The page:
Junk bonds: Junk bonds: An unlikely haven for investors wary of rate hikes

LONDON: With the possibility of a market sell-off due to inflation, many bond investors are retreating into the unlikely safe haven of bad bonds, an industry generally considered to be one of the riskiest.

Corporate bonds rated below BBB-minus are considered less secure, hence the term “junk” or “high yield” market. They offer better yields to compensate for the higher default rate compared to investment grade companies.

Yet, with investors believing that the main risk to bond markets right now is tightening monetary policy, these higher yields are seen as a buffer rather than a warning signal.

With the United States recently recording higher than expected inflation, investors fear the Federal Reserve will start to “cut”, or relax, its monetary impressions.

“Investment grade fixed rate bonds are very expensive and very tight and would be extremely sensitive to any concerns from the markets about higher rates,” said Cosimo Marasciulo, head of absolute investment returns at Amundi, the largest manager in the world. ‘active in Europe. “There is absolutely no protection against spreads,” he added, referring to bond yield premiums over government debt.

Indeed, Markit’s iBoxx index suite shows the tightest high-quality US and European spreads ever against benchmarks of government debt. They have tightened aggressively over the past 10 months after the Fed added them to its asset purchase program and the European Central Bank stepped up its purchases.

Investment grade US bonds are currently paying a yield premium of 103 basis points over Treasuries, a record high, according to Markit’s iBoxx index.

Junk Bond funds, meanwhile, have benefited from nine straight weeks of investment inflows, according to the EPFR fund tracker, which also highlights six straight weeks of flows to exchange-traded funds (ETFs). dedicated.

The sector has generated returns of more than 2% since the start of the year, while holders of investment-grade debt have suffered a loss of 3.6%, according to the ICE BofA indices.


Eight years ago, the boss of the Fed, Ben Bernanke, had suggested that it was necessary to reduce, or decrease, the purchases of assets instituted for the first time in the aftermath of the financial crisis of 2008. The wild sale which followed was nicknamed the “taper tantrum”.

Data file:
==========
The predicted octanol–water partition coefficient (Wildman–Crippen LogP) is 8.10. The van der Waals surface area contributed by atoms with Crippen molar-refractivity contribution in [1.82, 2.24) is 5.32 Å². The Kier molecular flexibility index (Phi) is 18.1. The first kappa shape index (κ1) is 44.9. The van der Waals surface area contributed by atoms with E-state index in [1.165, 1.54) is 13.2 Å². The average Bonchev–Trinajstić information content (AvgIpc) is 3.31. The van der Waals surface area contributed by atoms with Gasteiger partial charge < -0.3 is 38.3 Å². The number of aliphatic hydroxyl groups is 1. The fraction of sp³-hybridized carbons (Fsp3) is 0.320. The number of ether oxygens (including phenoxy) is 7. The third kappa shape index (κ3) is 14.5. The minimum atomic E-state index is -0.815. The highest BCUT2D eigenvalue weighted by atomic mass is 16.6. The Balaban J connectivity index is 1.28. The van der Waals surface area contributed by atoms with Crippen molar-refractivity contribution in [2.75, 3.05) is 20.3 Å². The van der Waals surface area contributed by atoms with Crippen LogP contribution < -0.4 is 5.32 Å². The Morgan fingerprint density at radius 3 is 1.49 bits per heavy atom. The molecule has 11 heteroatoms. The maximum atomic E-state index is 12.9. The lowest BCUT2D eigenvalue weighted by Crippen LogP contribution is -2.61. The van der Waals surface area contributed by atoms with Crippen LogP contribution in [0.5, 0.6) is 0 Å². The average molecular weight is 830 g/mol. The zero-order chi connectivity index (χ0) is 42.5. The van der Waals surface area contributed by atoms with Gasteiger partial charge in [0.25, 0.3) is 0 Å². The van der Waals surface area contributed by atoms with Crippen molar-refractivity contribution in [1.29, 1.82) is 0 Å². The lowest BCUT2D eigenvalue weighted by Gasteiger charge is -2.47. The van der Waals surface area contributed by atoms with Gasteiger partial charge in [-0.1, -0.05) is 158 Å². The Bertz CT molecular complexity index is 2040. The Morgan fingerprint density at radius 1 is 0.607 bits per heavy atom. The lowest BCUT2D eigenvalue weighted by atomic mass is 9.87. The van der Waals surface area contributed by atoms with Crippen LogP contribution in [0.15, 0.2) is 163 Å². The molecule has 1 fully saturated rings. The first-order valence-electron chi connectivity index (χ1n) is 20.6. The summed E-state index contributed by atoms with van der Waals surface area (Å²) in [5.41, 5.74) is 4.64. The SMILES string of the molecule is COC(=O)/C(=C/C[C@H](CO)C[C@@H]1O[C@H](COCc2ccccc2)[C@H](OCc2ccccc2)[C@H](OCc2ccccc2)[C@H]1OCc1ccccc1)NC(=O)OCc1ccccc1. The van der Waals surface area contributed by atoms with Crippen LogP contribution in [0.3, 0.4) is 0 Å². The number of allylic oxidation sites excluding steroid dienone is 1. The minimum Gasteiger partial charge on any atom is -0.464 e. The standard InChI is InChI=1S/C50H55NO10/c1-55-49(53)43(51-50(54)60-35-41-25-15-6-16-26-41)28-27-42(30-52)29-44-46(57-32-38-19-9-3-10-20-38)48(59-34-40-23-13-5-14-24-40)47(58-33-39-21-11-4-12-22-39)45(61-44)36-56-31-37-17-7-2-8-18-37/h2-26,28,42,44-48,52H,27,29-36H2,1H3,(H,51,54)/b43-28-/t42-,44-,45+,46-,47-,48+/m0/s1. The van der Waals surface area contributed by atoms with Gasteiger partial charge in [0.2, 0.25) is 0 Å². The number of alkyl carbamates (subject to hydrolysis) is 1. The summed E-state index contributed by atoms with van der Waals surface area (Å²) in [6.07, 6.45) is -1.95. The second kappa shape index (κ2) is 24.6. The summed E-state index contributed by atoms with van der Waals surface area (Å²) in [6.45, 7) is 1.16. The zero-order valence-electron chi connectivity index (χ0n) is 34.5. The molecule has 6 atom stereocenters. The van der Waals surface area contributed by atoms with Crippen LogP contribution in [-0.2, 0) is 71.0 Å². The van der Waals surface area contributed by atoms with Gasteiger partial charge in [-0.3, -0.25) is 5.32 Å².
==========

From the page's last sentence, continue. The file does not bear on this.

Now, US President Joe Biden’s $ 1.9 trillion spending plan and recent robust economic data has led markets to bet that the Fed will start cutting back on asset purchases from early 2022.

The 2013 tantrum saw junk bonds suffer more than their highly rated peers. This time around, the ax may fall more heavily on investment grade debt for two reasons: tighter spreads and longer duration.

Duration, which is a function of the time it takes creditors to recover their investment, is considered a measure of the sensitivity of a bond’s price to interest rate risk.

Years of easy credit allowed companies to issue more long-term debt, bringing the average duration of U.S. investment grade bonds to a near record 7.7 years, down from 6.6 years in 2013.

The average duration of junk debt is 3.34 years, according to the Markit iBoxx indices.

“The big cloud hanging over liquid markets is the rate risk induced by inflation. We are very focused on rate volatility and its impact on bond markets, so we are underweight longer term and fixed rate investments, ”said Joseph Moroney, co-head of global corporate credit at Weights. heavy private equity


Instead, Apollo focuses on floating rate securities such as leveraged loans, where yields rise when rates rise. Moroney also descends the risk curve towards single-B debt bonds, where average returns of 4.6% exceed the overall tip index.

Junk bonds are of course risky; The rating agency S&P Global predicts default rates of 7% by the end of the year, against 6.6% in December 2020. On the other hand, the defaults of investment grade firms are close to zero; even securities rated BBB, the lowest level of investment, have a historic default rate of 0.3%.

Harry Richards, a fund manager for UK fund manager Jupiter touts a “dumbbell” approach – some holdings of government bonds “while closely exploring the riskier parts of the market, which still have carry potential and decent increase ”.

He believes that good quality debt fully evaluated the positive news and therefore “took chips off the table.”

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